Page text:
Docker Reverse Proxy

When it comes to (simple) web applications, then most of the time Docker is a perfect fit. However, as you begin to migrate your applications into Docker containers, you might ask yourself how to forward all the requests to the different containers. A Docker Reverse Proxy can help!

Virtual Hosts vs. Containers

In a classic setup without Docker you might have a web server like Apache or nginx. The web server is in charge of multiple websites and web applications, all separated by virtual hosts. The virtual hosts are based on the hostname (i.e. ServerName in Apache or server_name in nginx) and / or listen on different IP addresses.

However, in a really simple setup you might have:

  • one public IP address
  • a web server listening on this IP address via port 80 (HTTP) and 443 (HTTPS)
  • multiple virtual hosts based on the Host: HTTP header

All requests will be handled by this single web server, which will evaluate the Host: header and forward the request to the desired virtual host.

When we look at Docker containers we realise that each virtual host is now a separate container. Every web application has its own container with its own web server instance. Instead of a single web server, we eventually have multiple web servers. Of course you can easily use different ports for each container / web server, but this isn’t very handy.

A reverse proxy for Docker containers

What you’re looking for

Instead of forwarding all the requests directly to the container, you should use a reverse proxy. The reverse proxy is listening for incoming HTTP(S) requests and forward them to your containers. However, if you use a default Docker setup, the IP addresses of your containers can change any time. So there are two options:

  • Give your containers fix IP addresses
  • Use a more dynamic proxy configuration

Even if there are benefits in fixed IP addresses, it isn’t the nature of Docker and you’ll lose a lot of other advantages. So let’s focus on the dynamic proxy configuration.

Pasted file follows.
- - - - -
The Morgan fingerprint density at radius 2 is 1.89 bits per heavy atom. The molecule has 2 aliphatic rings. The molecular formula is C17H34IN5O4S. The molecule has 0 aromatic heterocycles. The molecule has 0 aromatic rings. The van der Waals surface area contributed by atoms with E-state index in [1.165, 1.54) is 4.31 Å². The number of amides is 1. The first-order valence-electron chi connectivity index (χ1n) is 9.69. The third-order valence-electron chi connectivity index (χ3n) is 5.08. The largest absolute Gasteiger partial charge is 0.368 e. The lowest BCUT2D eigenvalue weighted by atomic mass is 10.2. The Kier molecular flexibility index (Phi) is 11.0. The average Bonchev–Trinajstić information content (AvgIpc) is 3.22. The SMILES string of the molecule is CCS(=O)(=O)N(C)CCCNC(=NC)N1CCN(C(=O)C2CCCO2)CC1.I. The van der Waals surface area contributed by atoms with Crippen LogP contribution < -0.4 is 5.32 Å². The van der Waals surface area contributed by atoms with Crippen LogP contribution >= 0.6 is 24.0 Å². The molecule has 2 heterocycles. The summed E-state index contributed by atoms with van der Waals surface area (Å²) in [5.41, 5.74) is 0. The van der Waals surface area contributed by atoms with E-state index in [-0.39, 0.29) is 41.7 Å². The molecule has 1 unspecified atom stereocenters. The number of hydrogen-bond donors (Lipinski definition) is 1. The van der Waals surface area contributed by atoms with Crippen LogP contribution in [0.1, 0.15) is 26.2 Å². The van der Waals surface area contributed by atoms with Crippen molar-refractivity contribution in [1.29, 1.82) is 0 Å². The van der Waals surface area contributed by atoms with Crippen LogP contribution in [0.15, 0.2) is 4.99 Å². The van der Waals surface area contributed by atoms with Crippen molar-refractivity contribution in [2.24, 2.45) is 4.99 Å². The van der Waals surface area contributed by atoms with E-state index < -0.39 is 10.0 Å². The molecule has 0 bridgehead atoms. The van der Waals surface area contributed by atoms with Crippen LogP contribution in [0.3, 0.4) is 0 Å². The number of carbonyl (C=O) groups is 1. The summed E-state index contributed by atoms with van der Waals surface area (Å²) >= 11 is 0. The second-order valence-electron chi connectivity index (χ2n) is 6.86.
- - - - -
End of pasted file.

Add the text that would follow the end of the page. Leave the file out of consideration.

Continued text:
The thing you’re looking for is:

  • A reverse proxy process.
  • A process which “knows” your web application containers.
  • A process which updates your reverse proxy with the correct configuration.

Let’s focus on the simple part first, the reverse proxy.

nginx

There are a lot of different options out there for reverse proxying (e.g. Squid, Apache, nginx). I’m a big fan of nginx, because it’s easy to configure and it’s fast! So I always use the official nginx Docker image.

Of course it’s only a generic nginx image, so we need to provide it an nginx configuration. Because we don’t want to overwrite the default nginx config, we mount the nginx conf.d directory into the docker container. Of course we also use HTTPS (SSL), so we need some certs as well:

Unfortunately, the conf.d directory is empty right now but we’ll soon provide a configuration in the next chapter. Please also make sure your HTTP  80 and HTTPS ports  443 are properly forwarded to the nginx container.

docker-gen

A guy called jwilder built a really nice Docker image which does some magic. docker-gen “knows” your containers and will render a configuration file based on a template. However, docker-gen needs to have read access to your Docker socket, because it needs to monitor the start and stop of containers.